Next up we have an album of aggravated techno music from aural visionary Perc. If you like your beats beautiful yet tough, and you haven’t managed to listen to his earlier LPs Wicker & Steel or The Power And The Glory yet ,then feel free to hang your head in shame. Out mid May on his own Perc Trax imprint, London producer Ali Wells adds to his considerable arsenal of outstanding releases with an album which punishes, yet never feels monotonous or strained. A careful merging of the personal and the political, Bitter Music’s ten tracks (eight on vinyl) come across as a form of sonic architecture, stunning to behold. After the melancholic static of opener Exit, Unelected is a brutal confrontation which hits the listener like a stream of spittle angling towards the face. From here, Chatter is like a brutal back-alley fuck with a loving kiss at the end, I Just Can’t Win sounds like Sleaford Mods on strange drugs, Spit is so vicious I don’t know if I can listen to it again, while Look What Your Love Has Done To Me sounds like electroclash on speed. Okay, so it’s not exactly easy listening, but Bitter Music is as thrilling as it’s possible for two slabs of wax to get. 8.5/10.
This week we’ll finish with the sun-dappled chimes and groove-laden house of Talamanca System’s eponymous debut album. For those of you who have been leading sheltered lives lately, let me explain that Talamanca System is a house music supergroup composed of none other than Gerd Janson, Mark Barrott, and Philip Lauer. And, with that big shiny yellow thing in the sky finally gracing us with its presence, now is the perfect time to immerse yourself in the trio’s rose-scented, classic house sounds. Opener, Transatlantique pairs vintage house style pianos, cheeky samples and relaxed beats to bring to mind a lost Marshall Jefferson tune from back in the day. Disco disciples meanwhile should make a beeline for the deep bassline swoon of Ancona Ancona. Also, be sure to check Ocean Grill’s ode to the summer, and the jack-tastic Experc, a song all but guaranteed to make ravers of a certain age get a little misty-eyed. While not everything here works, Talamanca System is a mighty fine album which is equal parts chill and groove. 7.5/10.
A special mention must also go to: Zukunftsmusik by DJ Hell – Out mid May on his own International DeeJay Gigolo Records, the techno pioneer’s new LP mixes elements of ambient, techno, krautrock and more to create a gorgeously immersive aural stew, 9/10, Techno City by DJ W!ld – Inspired by “a long winter spent playing dark and murky club rooms around the world”, this is house music made for making feet move, 8/10, Ankhor by Liz Aku – Belgian artist Liz Aku arrives on Jazzanova’s Sonar Kollektiv imprint with a slow, sultry collection of soul-infused songs, 7/10, Pfunk by Haramia Tapes – Apollo turn up trumps yet again with a short, but funky seven track LP from Laurine Frost, 7.5/10, The Great Annihilator/Drainland by Swans – Two classic albums by rock n‘ roll nosieniks Swans receive a welcome reissue this month, and will make perfect listening for anyone who thinks modern music is too nice and polite, 8/10, Three Years Of Decay – Mixed By Pezzner – Californian DJ/producer Pezzner helps celebrate Davide Zeta’s Decay Records‘ third birthday with a selection of impeccably mixed dance floor tunes, 7/10, Her Empty Eyes by Maelstrom – Tough, percussive techno is the order of the day on an album which slowly but surely wins you over to its angular ways, 7/10, and Bleu by Micko Roche – Having already received support from chill-out legends Jose Padilla and Pete Gooding, the future is looking good for Irish native Micko Roche. Just listen to the gentle Balearica and hazy house which make up his debut LP to hear exactly why he is held in such hight esteem, 8.5/10.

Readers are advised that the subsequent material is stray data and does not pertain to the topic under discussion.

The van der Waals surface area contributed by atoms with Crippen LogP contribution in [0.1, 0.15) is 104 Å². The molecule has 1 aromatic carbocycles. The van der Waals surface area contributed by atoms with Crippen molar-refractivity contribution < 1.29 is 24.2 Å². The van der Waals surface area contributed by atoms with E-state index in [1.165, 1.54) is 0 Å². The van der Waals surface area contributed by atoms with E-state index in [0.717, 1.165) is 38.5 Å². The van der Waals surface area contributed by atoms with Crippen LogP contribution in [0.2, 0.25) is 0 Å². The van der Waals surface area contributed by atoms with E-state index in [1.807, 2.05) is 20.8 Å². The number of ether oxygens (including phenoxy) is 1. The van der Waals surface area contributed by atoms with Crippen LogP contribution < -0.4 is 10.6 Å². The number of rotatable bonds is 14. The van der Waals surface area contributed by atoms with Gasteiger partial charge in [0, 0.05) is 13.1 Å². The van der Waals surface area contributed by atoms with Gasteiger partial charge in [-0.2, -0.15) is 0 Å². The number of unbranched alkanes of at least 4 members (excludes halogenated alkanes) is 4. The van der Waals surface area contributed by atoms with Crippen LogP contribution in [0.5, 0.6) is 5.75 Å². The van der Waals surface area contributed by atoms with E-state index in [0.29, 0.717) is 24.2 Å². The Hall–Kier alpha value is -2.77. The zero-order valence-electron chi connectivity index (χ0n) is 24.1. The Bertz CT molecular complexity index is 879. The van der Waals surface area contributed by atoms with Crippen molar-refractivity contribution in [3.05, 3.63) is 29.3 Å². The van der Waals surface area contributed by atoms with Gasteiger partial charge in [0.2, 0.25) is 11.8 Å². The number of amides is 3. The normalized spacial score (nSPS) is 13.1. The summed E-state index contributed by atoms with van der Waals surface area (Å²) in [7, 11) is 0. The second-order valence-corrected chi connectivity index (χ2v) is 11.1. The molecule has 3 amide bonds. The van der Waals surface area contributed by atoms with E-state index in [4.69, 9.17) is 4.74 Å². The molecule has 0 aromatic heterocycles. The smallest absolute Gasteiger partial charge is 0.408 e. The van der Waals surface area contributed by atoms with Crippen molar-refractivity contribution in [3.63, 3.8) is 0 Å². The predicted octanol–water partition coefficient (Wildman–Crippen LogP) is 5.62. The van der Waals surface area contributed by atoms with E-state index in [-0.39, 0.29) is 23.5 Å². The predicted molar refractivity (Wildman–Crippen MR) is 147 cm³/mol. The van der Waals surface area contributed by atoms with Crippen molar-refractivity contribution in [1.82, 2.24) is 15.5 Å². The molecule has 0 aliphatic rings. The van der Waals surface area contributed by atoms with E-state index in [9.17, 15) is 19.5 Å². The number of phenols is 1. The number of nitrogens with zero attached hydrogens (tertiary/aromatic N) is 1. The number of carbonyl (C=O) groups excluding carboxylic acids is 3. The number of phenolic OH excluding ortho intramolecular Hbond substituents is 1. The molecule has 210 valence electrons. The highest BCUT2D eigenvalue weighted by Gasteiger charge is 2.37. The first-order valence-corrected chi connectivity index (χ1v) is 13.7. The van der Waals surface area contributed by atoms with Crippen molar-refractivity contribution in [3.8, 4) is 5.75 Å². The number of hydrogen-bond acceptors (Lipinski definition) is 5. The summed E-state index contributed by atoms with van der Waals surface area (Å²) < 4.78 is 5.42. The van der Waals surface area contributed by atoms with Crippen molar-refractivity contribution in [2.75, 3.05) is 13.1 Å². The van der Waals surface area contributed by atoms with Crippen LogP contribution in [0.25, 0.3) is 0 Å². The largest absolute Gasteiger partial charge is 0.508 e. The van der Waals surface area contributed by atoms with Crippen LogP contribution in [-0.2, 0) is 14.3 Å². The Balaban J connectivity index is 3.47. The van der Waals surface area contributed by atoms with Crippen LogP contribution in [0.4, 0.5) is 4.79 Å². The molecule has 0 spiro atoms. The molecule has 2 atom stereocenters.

And lets not forget: WILD by Nuage ・ Recorded in St. Petersburg and influenced by »the sun, sea and tropics«, Nuage’s new album for the always reliable Project Mooncircle is an aural delight from beginning to end, 9/10, The Arc Of Tension by Oliver Koletzki ・ The Stil Vor Talent label head brings a sensitive touch to dance floors everywhere with the lush, melodic grooves found on his sixth LP, 8/10, Balabushka by Mad Rey ・ Fabulous double EP of smooth yet funky house music which combines the soulful bounce of Omar S with the jazzy chords of St. Germain, 8.5/10, Electric Lines by Joe Goddard ・ The Hot Chip and Two Bears member somehow finds time to release a solo album of sweet soulful pop with a gentle house touch, 8/10, Nektyr by Demen ・ Mysterious Stockholm artist Irma Orm debuts on Kranky with a haunting and spectral album whose gothic torch songs recall the emotive majesty of The Cocteau Twins, Grouper, and more, 8/10, Fit For Purpose by 400PPM – New York native Shawn O’Sullivan returns to the Avian imprint with a tightly coiled collection of psychedelic techno sounds, 7.5/10, Systhema by Marco Shuttle ・ These eight dense and eerily hypnotic tracks sit perfectly on Donato Dozzy and Neel’s Spazio Disponibile imprint and will work wonders on the brain, 7/10, Markak by Aitor Etxebarria ・ Heartfelt, and evocative, the artist best known as El_Txef_A soundtracks a documentary on the 80th anniversary of the bombing of Gernika with ten tracks that gently tug upon the soul, 8.5/10.